3 min read

Divide and conquer

Collectors come from all walks of life, yet the rarest and most iconic items are often unobtainable for the vast majority of us. Does this matter and how does fractionalisation impact this dynamic?
Divide and conquer

Is collecting accessible?

Collectables have been part of the fabric of society for thousands of years, traced back to Mesopotamian Royalty some 5000 years ago.   Art collection is comparatively much younger, although still gains prominence as far back as the 15th Century courtesy of the Medici dynasty of Florence.  For most of history, only the social elite have had the means to build and maintain extravagant collections, epitomised by The British Royal Family.  Widely accepted to be the most valuable collection on the planet, it was initiated by Henry VII during the late 13th Century, subsequently augmented by over 30 members of the royal family.

The extensive collection contains around 7,000 paintings, 500,000 prints, 30,000 watercolours and drawings, photography, ceramics, sculptures, manuscripts and of course the Crown Jewels!  In total the collection is reportedly worth $13.3bn - to put that in perspective, even if you saved $1,000 per day, it would take you over 36,000 years to save enough to make them an offer! (By which time the price will have increased many times and you will be back to square one)

Motivations for collections

From  Napoleon Bonaparte’s Egyptian obsession to Nicole Kidman and her rumoured fascination with ancient coins, trillions of dollars have been spent on the acquisition of unique items and entire collections, in fact the annual global market for Collectables is estimated to be worth a jaw dropping  $370bn-$450bn according to TechCrunch.

Reasons for collecting are myriad, from economic benefits to reliving childhood moments.  Some collectors like Seth Rogen will shout from the rooftops about Pokemon cards to virtue signal causing astonishing spikes in valuations (more on that another time) whilst others are more private such as Freud’s collection of ancient artefacts or Maria Sharapova’s secret love of philately (stamp collecting).

It's even theorised that there is a ‘collectors’ gene, driving those in its possession to acquire and complete collections at all costs!   Unfortunately, with high demand and often by definition limited supply, this can drive valuations far beyond the reach of 99.9% of people. This in turn excludes most of us from the benefits of ownership, be it personal or economic.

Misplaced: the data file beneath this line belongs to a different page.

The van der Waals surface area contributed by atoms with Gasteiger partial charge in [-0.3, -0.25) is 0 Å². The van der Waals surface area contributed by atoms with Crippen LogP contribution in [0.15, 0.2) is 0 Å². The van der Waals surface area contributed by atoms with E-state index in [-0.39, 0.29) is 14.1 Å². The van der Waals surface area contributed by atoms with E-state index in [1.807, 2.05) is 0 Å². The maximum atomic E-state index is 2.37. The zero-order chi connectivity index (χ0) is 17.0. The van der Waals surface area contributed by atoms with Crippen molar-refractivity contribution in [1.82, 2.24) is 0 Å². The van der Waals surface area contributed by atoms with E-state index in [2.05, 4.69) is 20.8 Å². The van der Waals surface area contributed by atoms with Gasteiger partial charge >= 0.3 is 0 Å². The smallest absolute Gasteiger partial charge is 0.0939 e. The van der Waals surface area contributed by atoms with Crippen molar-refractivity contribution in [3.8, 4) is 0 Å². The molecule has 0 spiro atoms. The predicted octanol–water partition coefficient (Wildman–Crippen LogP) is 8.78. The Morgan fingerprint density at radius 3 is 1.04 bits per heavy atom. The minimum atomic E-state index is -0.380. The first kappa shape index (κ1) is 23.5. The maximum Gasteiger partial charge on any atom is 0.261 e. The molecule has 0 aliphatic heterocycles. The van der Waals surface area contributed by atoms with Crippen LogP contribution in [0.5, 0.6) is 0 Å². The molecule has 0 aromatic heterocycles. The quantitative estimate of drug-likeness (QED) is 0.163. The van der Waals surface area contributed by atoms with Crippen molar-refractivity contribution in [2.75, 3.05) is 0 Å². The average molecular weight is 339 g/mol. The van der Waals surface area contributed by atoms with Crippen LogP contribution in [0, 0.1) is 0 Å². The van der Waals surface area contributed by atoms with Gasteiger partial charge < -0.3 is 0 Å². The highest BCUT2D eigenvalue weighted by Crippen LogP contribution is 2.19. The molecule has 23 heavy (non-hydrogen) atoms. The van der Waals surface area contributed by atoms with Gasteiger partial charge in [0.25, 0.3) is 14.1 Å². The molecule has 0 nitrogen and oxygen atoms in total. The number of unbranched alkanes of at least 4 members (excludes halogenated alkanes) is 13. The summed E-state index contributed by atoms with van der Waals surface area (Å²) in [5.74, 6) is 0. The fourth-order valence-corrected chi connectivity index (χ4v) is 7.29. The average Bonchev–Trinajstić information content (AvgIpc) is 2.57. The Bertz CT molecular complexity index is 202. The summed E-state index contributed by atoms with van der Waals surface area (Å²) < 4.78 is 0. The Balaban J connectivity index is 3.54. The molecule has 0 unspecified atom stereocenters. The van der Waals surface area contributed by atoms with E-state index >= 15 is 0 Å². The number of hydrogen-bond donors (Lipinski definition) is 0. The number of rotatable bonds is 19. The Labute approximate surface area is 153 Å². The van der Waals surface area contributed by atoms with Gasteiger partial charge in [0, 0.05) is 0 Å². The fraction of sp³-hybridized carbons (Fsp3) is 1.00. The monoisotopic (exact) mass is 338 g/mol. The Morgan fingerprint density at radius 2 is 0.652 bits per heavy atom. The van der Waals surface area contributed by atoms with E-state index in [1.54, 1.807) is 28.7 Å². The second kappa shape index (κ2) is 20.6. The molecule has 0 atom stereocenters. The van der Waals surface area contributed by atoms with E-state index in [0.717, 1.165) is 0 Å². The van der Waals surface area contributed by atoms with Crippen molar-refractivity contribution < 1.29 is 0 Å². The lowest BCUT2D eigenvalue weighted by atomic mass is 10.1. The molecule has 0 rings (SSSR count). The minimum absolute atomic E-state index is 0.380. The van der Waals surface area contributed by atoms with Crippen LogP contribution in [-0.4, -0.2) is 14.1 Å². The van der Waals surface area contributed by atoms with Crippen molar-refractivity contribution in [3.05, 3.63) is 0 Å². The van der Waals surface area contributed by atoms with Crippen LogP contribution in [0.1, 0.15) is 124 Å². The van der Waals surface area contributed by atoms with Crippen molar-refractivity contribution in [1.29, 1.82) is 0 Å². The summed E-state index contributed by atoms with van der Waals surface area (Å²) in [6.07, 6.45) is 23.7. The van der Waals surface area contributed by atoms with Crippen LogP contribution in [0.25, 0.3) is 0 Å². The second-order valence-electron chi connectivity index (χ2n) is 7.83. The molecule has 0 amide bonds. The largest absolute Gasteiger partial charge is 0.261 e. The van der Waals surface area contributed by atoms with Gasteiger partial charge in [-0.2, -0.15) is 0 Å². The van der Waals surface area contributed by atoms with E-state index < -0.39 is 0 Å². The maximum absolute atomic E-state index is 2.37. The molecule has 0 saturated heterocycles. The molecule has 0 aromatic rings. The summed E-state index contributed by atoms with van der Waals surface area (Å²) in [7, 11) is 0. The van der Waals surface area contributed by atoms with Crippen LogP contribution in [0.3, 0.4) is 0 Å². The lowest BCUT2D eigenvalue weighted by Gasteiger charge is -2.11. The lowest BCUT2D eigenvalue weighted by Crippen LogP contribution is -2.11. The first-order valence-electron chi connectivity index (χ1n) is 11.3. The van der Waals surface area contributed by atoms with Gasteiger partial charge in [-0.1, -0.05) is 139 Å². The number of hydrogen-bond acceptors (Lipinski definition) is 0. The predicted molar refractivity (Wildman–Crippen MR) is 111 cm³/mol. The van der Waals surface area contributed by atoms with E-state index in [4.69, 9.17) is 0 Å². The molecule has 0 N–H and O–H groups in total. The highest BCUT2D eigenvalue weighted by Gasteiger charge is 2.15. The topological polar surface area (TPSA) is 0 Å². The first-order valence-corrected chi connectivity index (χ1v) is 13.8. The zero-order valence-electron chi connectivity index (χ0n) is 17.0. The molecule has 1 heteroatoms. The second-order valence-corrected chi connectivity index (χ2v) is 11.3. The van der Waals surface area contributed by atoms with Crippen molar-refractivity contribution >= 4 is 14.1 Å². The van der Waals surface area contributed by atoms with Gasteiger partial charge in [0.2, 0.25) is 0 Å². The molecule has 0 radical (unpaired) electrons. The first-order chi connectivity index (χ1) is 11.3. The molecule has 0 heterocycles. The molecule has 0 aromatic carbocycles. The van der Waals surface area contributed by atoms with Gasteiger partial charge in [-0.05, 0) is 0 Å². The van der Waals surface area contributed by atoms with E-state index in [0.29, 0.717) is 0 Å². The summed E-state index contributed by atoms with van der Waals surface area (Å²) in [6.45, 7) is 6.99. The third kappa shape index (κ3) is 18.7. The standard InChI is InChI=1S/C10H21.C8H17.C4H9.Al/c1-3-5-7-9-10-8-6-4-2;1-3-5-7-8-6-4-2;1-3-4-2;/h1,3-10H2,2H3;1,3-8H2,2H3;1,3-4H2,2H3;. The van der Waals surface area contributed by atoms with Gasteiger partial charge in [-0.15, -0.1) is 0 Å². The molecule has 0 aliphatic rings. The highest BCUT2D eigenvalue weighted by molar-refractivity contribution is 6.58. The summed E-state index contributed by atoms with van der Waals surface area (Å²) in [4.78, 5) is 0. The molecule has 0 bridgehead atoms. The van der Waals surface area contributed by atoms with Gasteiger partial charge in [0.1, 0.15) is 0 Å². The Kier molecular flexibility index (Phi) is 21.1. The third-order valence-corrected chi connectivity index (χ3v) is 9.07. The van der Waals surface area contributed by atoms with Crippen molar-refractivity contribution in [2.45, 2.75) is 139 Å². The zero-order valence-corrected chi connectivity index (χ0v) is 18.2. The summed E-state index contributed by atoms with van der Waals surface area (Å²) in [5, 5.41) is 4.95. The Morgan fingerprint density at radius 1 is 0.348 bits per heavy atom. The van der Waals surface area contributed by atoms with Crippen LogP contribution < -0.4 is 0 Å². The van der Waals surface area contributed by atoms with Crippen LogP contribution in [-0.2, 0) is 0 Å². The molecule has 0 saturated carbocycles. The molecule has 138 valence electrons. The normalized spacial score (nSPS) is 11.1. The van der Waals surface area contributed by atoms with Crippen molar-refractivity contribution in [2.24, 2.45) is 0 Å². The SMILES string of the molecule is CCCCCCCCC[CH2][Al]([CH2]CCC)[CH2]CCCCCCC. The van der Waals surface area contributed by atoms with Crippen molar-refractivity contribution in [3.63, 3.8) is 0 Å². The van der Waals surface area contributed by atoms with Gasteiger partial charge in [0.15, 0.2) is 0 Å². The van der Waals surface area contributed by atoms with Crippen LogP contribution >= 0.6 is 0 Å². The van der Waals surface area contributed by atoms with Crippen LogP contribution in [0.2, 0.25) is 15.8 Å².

What is Fractionalisation?

“Apple wouldn’t be worth $3 trillion if it was one share, nobody could afford it”
Chopped apple

This is where fractionalisation comes in, a modern digitised solution to an established problem.   Fractionalisation is a relatively new concept in the Collectables and Art market, but long established in more traditional financial arenas.  For example, in property modern shared ownership schemes involve the buyer, mortgage provider and developer or government combining forces to get first time buyers on the ladder, the person living in the property may own as little as 25% but still enjoys the benefits of ownership; a roof, walls and pro-rata economic benefits .

So too in the investment world, where company ownership is split into shares, available to trade on the open market.  Splitting into shares or ‘fractions’ also has the ability to increase demand for the underlying asset/business by making it accessible to more individuals.  As Dan Carter, founder of Showpiece analogises, “Apple wouldn’t be worth $3tn if it was one share, nobody could afford it”.

Forbes suggest that a similar model applied to the Collectables space grants access to a much wider audience, thus driving the value of the underlying item.  

“I want to display it in my home, I want to talk about it with friends and family.  I’m proud of my collection and I love things that spark conversation” - Showpiece Founding member

Fractionalisation and collectables

You’ve probably read articles about the wealthy diversifying portfolios with alternative assets but Fractional Ownership of collectables is so much more than economic benefit and we know this from talking in detail to our Showpiece ‘Founding Member Club’.  

Of course economic benefit is a consideration and the ability to buy and sell on secondary market places facilitates that, but for many the thrill of collecting, instant access to a world of treasures previously unobtainable is a driving factor.  A burgeoning community of like minded individuals, keen to engage in discussions not only about specific ‘things’ but about the provenance, the owners, the ‘why’ and ‘how’ because after all, what is collecting about if not the Story?

Find out how Showpiece is taking this on board and building a platform with collectors at it’s heart here.